Elasticsearch mappings and search queries

Elasticsearch Mappings are type definitions for your fields. You can define data types to your fields and also allow/disable dynamic field mapping i.e identifying the type of field automatically.


Each mapping just like an index can have multiple types and each type can have its own filed data type definition. Below is an example

PUT my_index 
  "mappings": {
    "user": { 
      "_all":       { "enabled": false  }, 
      "properties": { 
        "title":    { "type": "text"  }, 
        "name":     { "type": "text"  }, 
        "age":      { "type": "integer" }  
    "blogpost": { 
      "_all":       { "enabled": false  }, 
      "properties": { 
        "title":    { "type": "text"  }, 
        "body":     { "type": "text"  }, 
        "user_id":  {
          "type":   "keyword" 
        "created":  {
          "type":   "date", 
          "format": "strict_date_optional_time||epoch_millis"

Once you specify mapping for a type, elastic will force you to insert data with specified data types.

Dynamic Mapping

If you don’t want to specify a mapping thats fine. Elastic has dynamic mapping enabled by default. If you want to disable dynamic mapping you have set the below setting

PUT my_index/_settings

Search Queries

Elasticsearch has a Query DSL which is like Abstract Syntax Tree queries. It has

  • Query and Filter queries
  • Match all query
  • Full text query
  • Term level queries
  • Compound queries
  • Joining queries
  • Geo queries
  • Span queries and more

We are not going through all these queries rather we pick an example and discuss it. Elasticsearch has good documention at Elastic Query DSL

Our example

POST my_index/musicians/_search
		  {"term":{"country":"United States"}},

The above query retrieves recently performed 100 musicians who are DJ’s from United States performed between Jaunuary 1,2017 9:00 AM and March 27,2017 9:00AM.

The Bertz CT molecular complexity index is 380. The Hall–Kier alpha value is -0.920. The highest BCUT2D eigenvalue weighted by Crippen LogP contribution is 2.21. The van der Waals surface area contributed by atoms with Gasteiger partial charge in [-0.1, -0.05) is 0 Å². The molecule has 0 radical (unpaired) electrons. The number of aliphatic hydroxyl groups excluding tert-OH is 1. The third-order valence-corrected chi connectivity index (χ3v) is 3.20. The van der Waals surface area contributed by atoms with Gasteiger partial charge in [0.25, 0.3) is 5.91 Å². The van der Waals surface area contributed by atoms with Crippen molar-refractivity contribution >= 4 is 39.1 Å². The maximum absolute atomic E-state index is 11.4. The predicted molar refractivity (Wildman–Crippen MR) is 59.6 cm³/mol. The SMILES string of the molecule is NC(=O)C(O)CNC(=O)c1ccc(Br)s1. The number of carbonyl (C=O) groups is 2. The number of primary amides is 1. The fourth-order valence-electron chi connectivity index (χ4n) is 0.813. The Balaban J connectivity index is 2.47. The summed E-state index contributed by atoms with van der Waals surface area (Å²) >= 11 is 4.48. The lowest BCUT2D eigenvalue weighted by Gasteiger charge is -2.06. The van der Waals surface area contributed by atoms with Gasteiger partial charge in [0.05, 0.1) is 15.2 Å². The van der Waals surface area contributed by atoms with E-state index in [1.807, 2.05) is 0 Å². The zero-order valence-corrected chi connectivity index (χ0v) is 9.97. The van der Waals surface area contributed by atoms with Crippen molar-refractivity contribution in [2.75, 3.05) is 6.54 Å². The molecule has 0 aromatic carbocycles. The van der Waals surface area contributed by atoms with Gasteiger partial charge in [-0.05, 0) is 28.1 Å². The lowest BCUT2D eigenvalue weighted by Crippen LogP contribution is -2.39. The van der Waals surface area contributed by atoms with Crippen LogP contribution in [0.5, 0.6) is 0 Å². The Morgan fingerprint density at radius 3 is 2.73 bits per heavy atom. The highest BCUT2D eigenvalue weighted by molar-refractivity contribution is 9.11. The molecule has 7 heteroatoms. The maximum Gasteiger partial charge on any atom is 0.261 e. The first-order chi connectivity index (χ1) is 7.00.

The bold words in the query are elastic query keywords. Let us break down the query.

The sort allow you to specify a filed that you need to sort on which is “@timestamp” in our case and order whether asc or desc.

The _source allows you to provide an array of fields that should be returned in your final response.

You need to write your query that fetches your results inside this block.

Returns a constant score equal to the query boost for every document in the filter.

Filters out the results based on the conditions specified.

This is like an “AND” condition, all the conditions specified in the array should be true to get any output documents. You can also use “should” if you need an “OR” like behavior.

Term query is like exact match query. The field values should exactly match the value specified.

The range query facilitates to filter data between ranges. gte is specified for greater than equal and lte for less than equal. It can be a date range or a number range.

A bool query is like “if” condition, but the bool query can contain multiple conditions either must or should which should all resolve to true to return any documents.

The wildcard query matches patterns in text and returns the documents that matched the value. We want to get documents with details containing the word “DJ”.

Your query resulted in say 200 documents, out of which you want to get documents from 50 to 150. Then you specify from:50-1 and size:100.

Now you know how to write complex queries in elasticsearch, so writing simpler queries should be easy.

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